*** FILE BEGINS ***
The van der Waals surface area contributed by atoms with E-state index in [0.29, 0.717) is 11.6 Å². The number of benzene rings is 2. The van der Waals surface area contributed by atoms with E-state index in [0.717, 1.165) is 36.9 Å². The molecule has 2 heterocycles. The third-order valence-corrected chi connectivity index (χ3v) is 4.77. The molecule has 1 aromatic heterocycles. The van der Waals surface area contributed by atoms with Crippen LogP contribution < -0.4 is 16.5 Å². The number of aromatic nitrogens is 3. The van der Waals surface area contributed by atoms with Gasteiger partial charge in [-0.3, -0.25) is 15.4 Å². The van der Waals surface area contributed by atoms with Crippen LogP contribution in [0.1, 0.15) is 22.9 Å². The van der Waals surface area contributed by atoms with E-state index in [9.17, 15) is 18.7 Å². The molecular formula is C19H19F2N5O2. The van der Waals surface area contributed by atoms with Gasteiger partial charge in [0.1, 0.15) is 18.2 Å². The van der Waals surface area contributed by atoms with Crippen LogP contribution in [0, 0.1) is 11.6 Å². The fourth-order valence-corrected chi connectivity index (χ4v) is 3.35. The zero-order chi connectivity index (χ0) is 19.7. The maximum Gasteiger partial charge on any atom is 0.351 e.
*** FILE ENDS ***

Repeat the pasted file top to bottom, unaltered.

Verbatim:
The van der Waals surface area contributed by atoms with E-state index in [0.29, 0.717) is 11.6 Å². The number of benzene rings is 2. The van der Waals surface area contributed by atoms with E-state index in [0.717, 1.165) is 36.9 Å². The molecule has 2 heterocycles. The third-order valence-corrected chi connectivity index (χ3v) is 4.77. The molecule has 1 aromatic heterocycles. The van der Waals surface area contributed by atoms with Crippen LogP contribution < -0.4 is 16.5 Å². The number of aromatic nitrogens is 3. The van der Waals surface area contributed by atoms with Gasteiger partial charge in [-0.3, -0.25) is 15.4 Å². The van der Waals surface area contributed by atoms with Crippen LogP contribution in [0.1, 0.15) is 22.9 Å². The van der Waals surface area contributed by atoms with E-state index in [9.17, 15) is 18.7 Å². The molecular formula is C19H19F2N5O2. The van der Waals surface area contributed by atoms with Gasteiger partial charge in [0.1, 0.15) is 18.2 Å². The van der Waals surface area contributed by atoms with Crippen LogP contribution in [0, 0.1) is 11.6 Å². The fourth-order valence-corrected chi connectivity index (χ4v) is 3.35. The zero-order chi connectivity index (χ0) is 19.7. The maximum Gasteiger partial charge on any atom is 0.351 e.